I’m already freaked out about publishing a book by next spring in order to graduate. I’m starting to get more heart-fluttery (in both the good and bad ways) about creeping up on the 4-month mark to the wedding. I haven’t been writing much in any format. It’s a weird, transition-y time.

The good news is I’ve got lots of help in planning, and the best news for my writing soul is that I’m doing an independent study this summer about slowing the heck down. Ekphrasis, as I think I’ve explained before, is art inspired by art (poems from paintings, paintings from music, recipes from novels, etc.). I think it’s awesome. When I was preparing the study, I made up a long list of things I could do in the sphere of ekphrasis that would be challenging and interesting and tangibly rewarding: read so many academic articles and so many books, visit museums so many times, write this many stories at an average of so many words each.

The professor diplomatically told me she loved the ideas I was coming up with, but pointed out that what might be harder and even more rewarding for me, albeit in a less obvious-to-outsiders way, is to spend the summer learning to look. Develop a relationship with a painting instead of approaching it intending to wring out a story. Learn to see what’s not on the canvas. Accept the idea that it would be just fine to spend the summer on one artist, or one painting, if I found something that really spoke to me.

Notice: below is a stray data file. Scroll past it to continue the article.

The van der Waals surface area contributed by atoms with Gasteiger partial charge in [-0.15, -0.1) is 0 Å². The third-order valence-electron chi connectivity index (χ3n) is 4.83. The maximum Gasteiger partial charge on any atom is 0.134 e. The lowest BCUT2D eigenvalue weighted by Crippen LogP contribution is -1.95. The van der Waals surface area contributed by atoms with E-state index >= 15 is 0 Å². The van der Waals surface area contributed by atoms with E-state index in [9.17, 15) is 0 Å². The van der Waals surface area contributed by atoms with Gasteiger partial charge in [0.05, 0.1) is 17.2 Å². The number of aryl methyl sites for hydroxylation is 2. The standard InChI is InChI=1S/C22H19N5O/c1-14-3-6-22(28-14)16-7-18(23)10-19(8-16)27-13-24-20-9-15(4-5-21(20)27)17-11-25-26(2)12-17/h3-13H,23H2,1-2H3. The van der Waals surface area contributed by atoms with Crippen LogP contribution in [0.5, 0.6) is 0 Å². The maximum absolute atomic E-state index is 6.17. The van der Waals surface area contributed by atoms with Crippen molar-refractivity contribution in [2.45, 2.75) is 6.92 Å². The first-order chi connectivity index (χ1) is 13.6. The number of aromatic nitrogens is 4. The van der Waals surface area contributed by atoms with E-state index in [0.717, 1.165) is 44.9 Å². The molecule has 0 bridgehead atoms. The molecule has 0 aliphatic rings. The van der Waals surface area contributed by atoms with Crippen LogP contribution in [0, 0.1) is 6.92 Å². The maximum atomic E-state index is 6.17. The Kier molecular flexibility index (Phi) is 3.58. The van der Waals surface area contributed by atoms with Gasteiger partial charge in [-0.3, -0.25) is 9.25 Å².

I’m trying. I saw Hashiguchi Goyo’s Beautiful Women at the Walters last week. I chose a painting to focus on, tried to pay attention to the details, wrote a little, tried to avoid the easy angle, wrote a little more. I’m not sure I’m doing it right yet. I’m worried I’m still trying to force story out. But I’m going back again on Sunday, and maybe I’ll look at something else, or maybe I’ll look at the exact same piece as before and see if I see something new, or if it’s closed itself off to me and I have to start from scratch.